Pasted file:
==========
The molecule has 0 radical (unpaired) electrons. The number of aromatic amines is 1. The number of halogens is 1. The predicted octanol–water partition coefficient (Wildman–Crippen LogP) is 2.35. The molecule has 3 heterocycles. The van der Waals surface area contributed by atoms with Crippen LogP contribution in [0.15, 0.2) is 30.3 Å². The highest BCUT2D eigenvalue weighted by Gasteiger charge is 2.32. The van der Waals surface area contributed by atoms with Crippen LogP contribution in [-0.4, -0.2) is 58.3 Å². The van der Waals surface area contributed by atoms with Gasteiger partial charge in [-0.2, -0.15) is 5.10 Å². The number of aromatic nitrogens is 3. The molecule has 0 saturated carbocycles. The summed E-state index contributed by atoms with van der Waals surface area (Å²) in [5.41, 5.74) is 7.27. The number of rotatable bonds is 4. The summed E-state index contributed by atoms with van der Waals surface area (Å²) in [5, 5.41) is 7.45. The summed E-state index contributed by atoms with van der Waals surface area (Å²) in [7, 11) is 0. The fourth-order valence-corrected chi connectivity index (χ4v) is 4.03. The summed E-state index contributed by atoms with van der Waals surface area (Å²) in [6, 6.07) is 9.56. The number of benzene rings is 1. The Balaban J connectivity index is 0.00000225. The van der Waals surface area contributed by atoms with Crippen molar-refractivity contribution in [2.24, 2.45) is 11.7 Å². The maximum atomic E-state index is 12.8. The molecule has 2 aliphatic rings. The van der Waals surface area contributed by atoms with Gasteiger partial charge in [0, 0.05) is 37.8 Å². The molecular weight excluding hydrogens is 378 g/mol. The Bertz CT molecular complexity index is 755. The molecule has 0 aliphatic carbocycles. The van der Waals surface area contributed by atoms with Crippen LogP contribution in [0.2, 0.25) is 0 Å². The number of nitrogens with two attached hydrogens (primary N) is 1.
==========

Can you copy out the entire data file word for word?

The molecule has 0 radical (unpaired) electrons. The number of aromatic amines is 1. The number of halogens is 1. The predicted octanol–water partition coefficient (Wildman–Crippen LogP) is 2.35. The molecule has 3 heterocycles. The van der Waals surface area contributed by atoms with Crippen LogP contribution in [0.15, 0.2) is 30.3 Å². The highest BCUT2D eigenvalue weighted by Gasteiger charge is 2.32. The van der Waals surface area contributed by atoms with Crippen LogP contribution in [-0.4, -0.2) is 58.3 Å². The van der Waals surface area contributed by atoms with Gasteiger partial charge in [-0.2, -0.15) is 5.10 Å². The number of aromatic nitrogens is 3. The molecule has 0 saturated carbocycles. The summed E-state index contributed by atoms with van der Waals surface area (Å²) in [5.41, 5.74) is 7.27. The number of rotatable bonds is 4. The summed E-state index contributed by atoms with van der Waals surface area (Å²) in [5, 5.41) is 7.45. The summed E-state index contributed by atoms with van der Waals surface area (Å²) in [7, 11) is 0. The fourth-order valence-corrected chi connectivity index (χ4v) is 4.03. The summed E-state index contributed by atoms with van der Waals surface area (Å²) in [6, 6.07) is 9.56. The number of benzene rings is 1. The Balaban J connectivity index is 0.00000225. The van der Waals surface area contributed by atoms with Crippen molar-refractivity contribution in [2.24, 2.45) is 11.7 Å². The maximum atomic E-state index is 12.8. The molecule has 2 aliphatic rings. The van der Waals surface area contributed by atoms with Gasteiger partial charge in [0, 0.05) is 37.8 Å². The molecular weight excluding hydrogens is 378 g/mol. The Bertz CT molecular complexity index is 755. The molecule has 0 aliphatic carbocycles. The van der Waals surface area contributed by atoms with Crippen LogP contribution in [0.2, 0.25) is 0 Å². The number of nitrogens with two attached hydrogens (primary N) is 1.